You can learn more about me at my website: http://brucedesilva.com/
And on my blog: http://brucedesilva.wordpress.com/

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Writer Interviews: Alex Segura

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I’m not sure exactly how I first “met” Alex online but he always was talking about something interesting and seemed like a great guy — so I wanted to support him by reading his book, but the clincher for me was seeing one of my very favorite authors, Sara Gran, give it a blurb — “SILENT CITY is a noir page-turner I couldn’t put down. A race through the Miami tourists don’t see. I loved this book. And can’t wait for the next one.”

SOLD!

I bought the book (which incidentally has the most gorgeous cover) and it most definitely lived up to all the good hype. Here is Alex in his own words:

1. Describe your writing routine and/or schedule?

It really depends. One of the best bits of advice came during a casual conversation with a fellow author. He said “Today’s the first day in years I haven’t written at least a sentence.” And he seemed totally bummed about it. That really resonated with me. So, the goal for me is to always try and put at least a few words down – whether it’s part of the current work-in-progress, or a note for a new piece. Even that’s a challenge with a day job and the ever-present desire to relax a bit after coming home. I try to get 1-2 days a week where I can sit in front of my computer and crank out a few thousand words. And even that’s not enough.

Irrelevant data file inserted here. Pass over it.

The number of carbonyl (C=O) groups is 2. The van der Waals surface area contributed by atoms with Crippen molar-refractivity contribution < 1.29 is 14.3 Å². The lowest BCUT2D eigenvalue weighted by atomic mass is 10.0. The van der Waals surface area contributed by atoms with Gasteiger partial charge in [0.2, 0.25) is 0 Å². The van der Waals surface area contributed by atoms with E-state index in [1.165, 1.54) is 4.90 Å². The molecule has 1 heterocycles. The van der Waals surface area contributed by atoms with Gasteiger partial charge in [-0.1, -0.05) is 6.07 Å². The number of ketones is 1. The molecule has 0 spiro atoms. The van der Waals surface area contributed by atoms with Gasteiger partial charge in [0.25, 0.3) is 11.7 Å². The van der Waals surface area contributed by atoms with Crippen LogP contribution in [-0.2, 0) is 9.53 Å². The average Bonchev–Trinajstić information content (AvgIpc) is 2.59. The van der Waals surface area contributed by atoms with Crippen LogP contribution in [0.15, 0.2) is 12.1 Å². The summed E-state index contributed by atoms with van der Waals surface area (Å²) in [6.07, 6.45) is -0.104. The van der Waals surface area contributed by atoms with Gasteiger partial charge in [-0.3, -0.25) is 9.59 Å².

I write better during the day, no music on, distractions at a minimum. I work better at home than in a cafe or around others.

I keep a notebook with me at all times, so I can jot things down. I often just email myself plot ideas – if you saw my Gmail inbox you’d see subject likes like “After Pete gets shot in Chapter 3″ or “Villain reveal,” or stuff like that. The initial draft phase, for me, is about getting a jumble of ideas on paper in some kind of order and seeing how they fit, with revision shaving off the confusing and nonessential stuff.

2. What do you do if you get writer’s block?

Maybe this is slightly pretentious, but I don’t believe in writer’s block. I think you have to power through it and just go with the expectation that some days it’s just not gonna flow as easily or as well. No one said this would be painless – if it were, everyone would be doing it. I don’t claim to have coined that phrase, but I think its logic is very strong.

3. Who do you read, or recommend other writer’s read, in regards to craft?

I devoured Stephen King’s On Writing. I think his books – like The Shining and It – are great examples of strong craft. I’d point to anything by Megan Abbott, James Ellroy, Laura Lippman or George Pelecanos as good examples of solid craft, for very different reasons. As far as books about the craft, some essential ones for me include Lawrence Block’s Telling Lies For Fun and Profit and Robert McKee’s Story. But I feel you can learn as much from reading a great book than reading a good book about how to write good books, if that makes any sense.